WELCOME TO RILEY PUBLICATIONS
HISTORY OF THE DITTO FAMILIES
Copyright 1996, Library of Congress Call Number: CS71.D6153 1996
SYNOPSIS: Circa 1980, the writer sent an inquiry to a Ditto descendent regarding the Ditto family of Maryland and received the reply that Captain (USN-Retired) W. Lester Richards of Palm Coast, Florida, was in the process of compiling and writing the History of the early Ditto Families of Maryland and Kentucky. The writer rushed a letter off to Captain Richards, and the latter sent a Xerox copy of his work entitled, "Ditto's Delight". The writer nearly "missed the boat" (not a Navy expression) on the Dittos, but thanks to Captain Richards and his wife Edna, he was able to respond with copies of interesting records extracts about the early Dittos who migrated to Kentucky. Sometime earlier, Captain Richards had been corresponding with interested Ditto descendents from around the country who had furnished him with various information from their files and the copies of official county records on the Ditto lines from whom they descend. The writer had just come aboard and was excited in learning more about the Dittos of early Maryland. In the exchange of correspondence, Captain Richards wrote that he was a graduate of the United States Naval Academy at Annapolis, Maryland, and the writer replied he was a graduate of the United States Military Academy at West Point, New York. Thereafter, the collaboration in Ditto family research became an urgent joint "Army-Navy" effort. Unfortunately, about two years later, Captain Richards became ill and passed away.
Chapter 1 contains a brief history about the origins of the French people and how French names evolved. Chapter 2 contains much of the original text about the Ditto families of Colonial Maryland as written by the late Navy Captain W. Lester Richards. In Chapters 3 and 4, the writer discusses the brothers William [II] and Henry Ditto [II], who moved to Kentucky in the late 1700s, and their descendents. Then, a year before the book manuscript was submitted for publication, the writer learned that a William Ditto [I] and his son James [II] moved from Baltimore County, Maryland, to Chatham County, North Carolina, circa 1750. Thus, Chapter 5 discusses the descendents of William Ditto [I] who live mostly today in Alabama, Tennessee, and Texas. Finally, in Chapter 6, the writer discusses a separate line of Dittos who descend from the immigrant Joseph DeToe or Ditto, who arrived in America circa 1750 and settled in York County, Pennsylvania. Today, the descendents of Joseph Ditto live mostly in Ohio, Illinois, Iowa, and California. Also, the book contains thirteen appendixes which document and support the Ditto lines discussed in the narrative chapters. The appendixes consist of extracts from primary and secondary sources; such as official probate, deed, tax, and marriage records; Federal Census extracts; gravestone inscriptions; and three sets of lineage charts which enable all Ditto descendents to trace the early lines of descent from their immigrant ancestor.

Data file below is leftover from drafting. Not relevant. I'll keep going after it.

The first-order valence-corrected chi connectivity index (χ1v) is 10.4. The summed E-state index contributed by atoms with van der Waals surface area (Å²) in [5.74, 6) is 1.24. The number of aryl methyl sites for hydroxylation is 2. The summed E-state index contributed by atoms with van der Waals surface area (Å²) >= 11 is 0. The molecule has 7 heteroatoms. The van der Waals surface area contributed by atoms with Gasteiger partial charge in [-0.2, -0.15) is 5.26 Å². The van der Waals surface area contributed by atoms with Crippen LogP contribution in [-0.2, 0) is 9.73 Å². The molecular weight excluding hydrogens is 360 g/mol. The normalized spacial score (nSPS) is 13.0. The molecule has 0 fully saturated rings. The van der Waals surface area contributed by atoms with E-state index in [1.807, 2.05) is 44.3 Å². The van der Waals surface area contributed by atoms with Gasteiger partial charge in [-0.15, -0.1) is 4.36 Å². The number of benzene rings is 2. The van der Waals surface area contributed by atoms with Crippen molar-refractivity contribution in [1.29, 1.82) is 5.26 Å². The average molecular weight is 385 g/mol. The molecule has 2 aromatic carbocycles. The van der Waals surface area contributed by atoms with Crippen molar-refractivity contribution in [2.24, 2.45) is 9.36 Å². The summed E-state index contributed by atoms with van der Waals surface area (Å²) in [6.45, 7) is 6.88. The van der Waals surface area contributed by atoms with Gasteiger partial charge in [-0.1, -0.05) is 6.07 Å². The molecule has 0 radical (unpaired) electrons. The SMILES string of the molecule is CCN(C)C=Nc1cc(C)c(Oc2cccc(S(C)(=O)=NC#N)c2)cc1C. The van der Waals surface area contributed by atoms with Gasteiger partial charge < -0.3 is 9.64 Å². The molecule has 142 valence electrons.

This book has a hard-bound cover and consists of 686 pages (Second Edition).
HISTORY OF THE DITTO FAMILIES, 1700-2000
LIST OF MAPS
DOCUMENTATION IN SUPPORT OF THE HISTORY OF
THE DITTO FAMILIES AND THEIR LINEAGE CHARTS
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